Choice is key

When it comes to how we use our own bodies as humans, I think it is important to keep in mind the element of choice. We have fought hard for the right to be able to choose to become mothers or not, but we find ourselves today fighting for the right to have sex on our own terms- even if those terms change every day.

When our voices are ignored or trivialized, as Ms. Farley seems wont to do in her book, “Prostitution and Trafficking in Nevada, Making the Connections,” we suffer the same degradation she claims to be fighting against. She writes, on pg. 22, “I knew that they would minimize how bad it was,” and that the women she interviewed would “ignore bad things or pretended that unpleasantness will go away, or they call the degrading abuse of prostitution by another name that sounds better.”

I know many of us here are wondering why she would silence us before we even speak.

Having attended her panel here in Las Vegas, it was very frustrating to listen to her panelists horrific stories- and they were tragic- and not be able to say a thing without seeming to invalidate their experiences. However, having been a sex worker for 19 years, and having traveled all over the world as a sex worker, I did not find those experiences to reflect my own, nor to reflect the experiences of those I worked with. To be fair, her panelists had all been out of the industry for at least 10 years or more (most about 20). So maybe back in the days before I became a sex worker, things were really that bad. But that just has never been my experience, nor that of those around me.

I know that I chose to be a sex worker. So did each of the people I worked with on a daily basis in all those years. We were all thankful for the choice we could make to do what we were doing- many times the best choice out of a number of choices.

I say this with the full understanding that some people are coerced into the industry. Some children are certainly stuck with only a few options for survival as runaways, one of them being survival sex. But I will also say this is hardly representative of sex workers as a whole.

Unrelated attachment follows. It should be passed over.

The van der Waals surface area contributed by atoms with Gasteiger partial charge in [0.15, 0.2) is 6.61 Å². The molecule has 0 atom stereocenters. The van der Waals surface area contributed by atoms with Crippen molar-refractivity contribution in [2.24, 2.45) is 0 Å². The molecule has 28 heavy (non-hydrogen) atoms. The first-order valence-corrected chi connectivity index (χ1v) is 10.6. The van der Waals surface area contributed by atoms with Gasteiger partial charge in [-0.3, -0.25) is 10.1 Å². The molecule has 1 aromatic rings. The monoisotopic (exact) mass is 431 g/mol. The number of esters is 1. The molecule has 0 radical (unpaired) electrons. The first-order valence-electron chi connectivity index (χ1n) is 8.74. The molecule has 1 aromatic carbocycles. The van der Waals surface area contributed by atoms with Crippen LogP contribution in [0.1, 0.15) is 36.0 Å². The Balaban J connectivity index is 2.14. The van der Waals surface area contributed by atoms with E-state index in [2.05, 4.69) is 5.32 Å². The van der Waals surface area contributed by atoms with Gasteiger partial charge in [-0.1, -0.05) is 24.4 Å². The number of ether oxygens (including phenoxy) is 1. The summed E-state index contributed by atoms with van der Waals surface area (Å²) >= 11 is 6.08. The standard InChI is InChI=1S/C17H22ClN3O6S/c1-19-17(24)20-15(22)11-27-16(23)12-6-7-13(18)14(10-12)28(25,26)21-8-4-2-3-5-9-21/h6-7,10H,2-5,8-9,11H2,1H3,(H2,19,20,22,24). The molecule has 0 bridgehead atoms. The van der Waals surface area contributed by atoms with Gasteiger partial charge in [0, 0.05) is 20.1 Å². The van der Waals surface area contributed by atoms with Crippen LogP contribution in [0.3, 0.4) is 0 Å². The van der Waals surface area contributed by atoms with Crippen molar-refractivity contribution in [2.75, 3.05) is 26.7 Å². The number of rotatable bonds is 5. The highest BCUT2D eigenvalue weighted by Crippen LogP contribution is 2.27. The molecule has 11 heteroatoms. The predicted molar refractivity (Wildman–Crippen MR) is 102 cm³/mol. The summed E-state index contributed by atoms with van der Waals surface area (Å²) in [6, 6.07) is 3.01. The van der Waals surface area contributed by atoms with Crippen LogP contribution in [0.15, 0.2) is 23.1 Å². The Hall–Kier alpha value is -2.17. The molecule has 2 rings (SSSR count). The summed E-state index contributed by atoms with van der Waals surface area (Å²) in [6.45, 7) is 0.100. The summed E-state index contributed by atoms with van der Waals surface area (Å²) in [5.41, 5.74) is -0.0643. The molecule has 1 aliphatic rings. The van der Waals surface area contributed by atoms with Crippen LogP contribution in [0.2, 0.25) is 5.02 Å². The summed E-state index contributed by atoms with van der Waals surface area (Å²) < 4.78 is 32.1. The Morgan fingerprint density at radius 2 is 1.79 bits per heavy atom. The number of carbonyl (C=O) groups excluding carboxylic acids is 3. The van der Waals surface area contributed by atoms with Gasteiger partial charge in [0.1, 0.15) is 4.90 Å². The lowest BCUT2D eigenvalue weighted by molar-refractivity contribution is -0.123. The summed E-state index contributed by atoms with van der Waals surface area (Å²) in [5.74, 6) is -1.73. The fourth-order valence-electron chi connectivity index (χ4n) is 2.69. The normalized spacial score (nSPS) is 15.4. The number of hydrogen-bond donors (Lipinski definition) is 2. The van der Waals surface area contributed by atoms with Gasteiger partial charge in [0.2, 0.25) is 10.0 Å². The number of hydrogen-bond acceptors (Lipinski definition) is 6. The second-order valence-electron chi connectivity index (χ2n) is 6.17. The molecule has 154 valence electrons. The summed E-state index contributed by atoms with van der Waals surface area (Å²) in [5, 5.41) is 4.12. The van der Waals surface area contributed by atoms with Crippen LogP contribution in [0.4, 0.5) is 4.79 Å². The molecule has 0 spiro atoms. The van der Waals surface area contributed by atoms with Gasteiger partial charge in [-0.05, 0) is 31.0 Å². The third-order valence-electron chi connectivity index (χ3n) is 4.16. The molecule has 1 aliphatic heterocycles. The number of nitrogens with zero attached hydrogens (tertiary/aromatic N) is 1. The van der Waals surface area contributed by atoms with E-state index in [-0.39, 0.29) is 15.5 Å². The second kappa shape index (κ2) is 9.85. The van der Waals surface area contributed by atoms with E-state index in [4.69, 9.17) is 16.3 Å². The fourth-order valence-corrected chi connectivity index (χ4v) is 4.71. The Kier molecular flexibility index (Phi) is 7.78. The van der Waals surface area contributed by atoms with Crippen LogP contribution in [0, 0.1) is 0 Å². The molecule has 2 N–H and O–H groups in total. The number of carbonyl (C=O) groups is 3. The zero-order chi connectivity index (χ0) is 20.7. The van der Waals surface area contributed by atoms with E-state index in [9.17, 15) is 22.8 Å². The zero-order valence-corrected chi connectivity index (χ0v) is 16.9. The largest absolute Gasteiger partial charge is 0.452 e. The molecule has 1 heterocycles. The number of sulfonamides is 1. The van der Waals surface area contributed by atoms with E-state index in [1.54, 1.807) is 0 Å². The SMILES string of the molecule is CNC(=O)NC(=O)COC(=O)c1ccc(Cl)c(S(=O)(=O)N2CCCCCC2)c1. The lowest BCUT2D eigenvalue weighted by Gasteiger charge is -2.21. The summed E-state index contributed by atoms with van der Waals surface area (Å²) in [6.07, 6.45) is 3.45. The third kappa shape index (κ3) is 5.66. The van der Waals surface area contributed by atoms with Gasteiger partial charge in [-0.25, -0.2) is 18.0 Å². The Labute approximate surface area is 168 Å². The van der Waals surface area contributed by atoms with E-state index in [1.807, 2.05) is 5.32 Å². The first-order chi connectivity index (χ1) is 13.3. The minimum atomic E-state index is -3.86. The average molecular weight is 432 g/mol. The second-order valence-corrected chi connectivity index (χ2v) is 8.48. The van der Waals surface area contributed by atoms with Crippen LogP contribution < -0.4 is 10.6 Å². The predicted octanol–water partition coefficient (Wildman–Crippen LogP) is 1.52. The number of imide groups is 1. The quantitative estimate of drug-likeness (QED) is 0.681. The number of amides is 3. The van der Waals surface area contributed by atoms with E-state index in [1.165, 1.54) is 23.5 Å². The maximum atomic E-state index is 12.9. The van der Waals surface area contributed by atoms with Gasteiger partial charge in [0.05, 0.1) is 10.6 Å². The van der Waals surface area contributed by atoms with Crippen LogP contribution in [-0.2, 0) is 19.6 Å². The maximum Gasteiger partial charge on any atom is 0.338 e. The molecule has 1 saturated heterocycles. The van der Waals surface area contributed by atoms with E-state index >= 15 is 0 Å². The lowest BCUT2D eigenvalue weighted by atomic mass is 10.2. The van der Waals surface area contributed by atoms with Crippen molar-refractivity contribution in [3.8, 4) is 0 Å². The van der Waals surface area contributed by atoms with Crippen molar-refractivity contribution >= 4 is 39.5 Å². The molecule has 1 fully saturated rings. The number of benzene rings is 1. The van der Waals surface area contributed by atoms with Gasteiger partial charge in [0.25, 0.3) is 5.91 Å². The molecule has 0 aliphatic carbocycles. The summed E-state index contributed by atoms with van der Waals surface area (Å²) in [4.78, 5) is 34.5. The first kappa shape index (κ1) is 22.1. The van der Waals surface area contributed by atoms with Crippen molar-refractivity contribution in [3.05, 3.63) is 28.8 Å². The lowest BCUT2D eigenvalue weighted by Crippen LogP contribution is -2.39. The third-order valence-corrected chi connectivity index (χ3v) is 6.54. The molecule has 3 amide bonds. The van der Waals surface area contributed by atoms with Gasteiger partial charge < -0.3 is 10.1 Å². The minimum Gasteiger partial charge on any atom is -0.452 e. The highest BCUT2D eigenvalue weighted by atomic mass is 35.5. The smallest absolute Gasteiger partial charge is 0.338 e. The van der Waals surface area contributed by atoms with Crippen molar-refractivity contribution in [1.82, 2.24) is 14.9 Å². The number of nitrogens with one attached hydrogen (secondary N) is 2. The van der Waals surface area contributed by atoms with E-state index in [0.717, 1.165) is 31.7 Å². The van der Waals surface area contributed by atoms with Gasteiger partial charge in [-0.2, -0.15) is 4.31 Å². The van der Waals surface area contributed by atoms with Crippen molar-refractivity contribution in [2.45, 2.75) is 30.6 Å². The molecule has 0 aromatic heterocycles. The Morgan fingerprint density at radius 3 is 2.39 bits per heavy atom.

Perhaps Ms. Farley is only speaking to certain people. Or, even more likely, given the quotes above taken from her text, she is only listening to certain people.

–EH

16 Responses

  1. Some children are certainly stuck with only a few options for survival as runaways, one of them being survival sex.

    And still an abolitionist perspective like Farley’s would criminalize these kids. Here in NY State we’ve been trying to get “Safe Harbor” legislation passed that would mandate that kids working the streets be given treatment instead of detention (the legislation is far from perfect but it’s a huge step forward from where we are now). Yet we can’t get it passed partly because of abolitionists who believe that only by punishing the kids can you get them to turn on their pimps and clients.

    Can you imagine? Were we to take a step back and not be so afraid of prostitution in the abstract we could do much more to help those who are coerced into the sex industry. As so many of you have so eloquently pointed out, abolitionist positions make it harder, not easier, to fight forced prostitution.

    Thanks for all your writing and your work here. Your voices are heard and they make a difference!

  2. Thank you, Elizabeth!

    I think it is reprehensible that the only solution coming forth to deal with these kids seems to be criminalizing them.

    What I don’t understand is how on earth anyone could possibly think that arresting someone will make their lives any better? When an adult is arrested for prostitution in NY, it is engraved on their record forever. A women who was arrested for prostitution at 18 and applies for a teaching position at 45 will be denied because of her arrest record.

    The plight of children arrested is even worse. I remember reading an article in a NY periodical about a young lady who’d been having survival sex since she was 12, and was arrested at 14 and tossed from institution to institution. How tragic!

    I wish you all the best of luck with your Safe Harbor legislation. Please let us know if there is anything we can do to help!

  3. Of course the problem with the Safe Harbor legislation — and it’s a better problem than the problem it aims to fix — is that the treatment would be mandated, not voluntary, and any teen not wanting to participate would still be detained. In other words, it gives teens a chance to be treated and offers them important services (health care, housing) instead of detaining them, but it doesn’t give them the opportunity to stay “out of the system.” And given that some of these kids are on the streets because “the system” didn’t work for them, one can imagine that some will still find themselves in a tough bind.

    Thanks for your offer of help, AccidentalHedonist. What I’d like is even better legislation. Is it better to support an imperfect bill as a step in the right direction? I hope so.

  4. Oh, dear- I see the plight. That’s a tough call- but at least it is a step in the right direction. Would the services offered be given by the state, or merely funded by the state? What they need most is a pair of caring arms to hug them!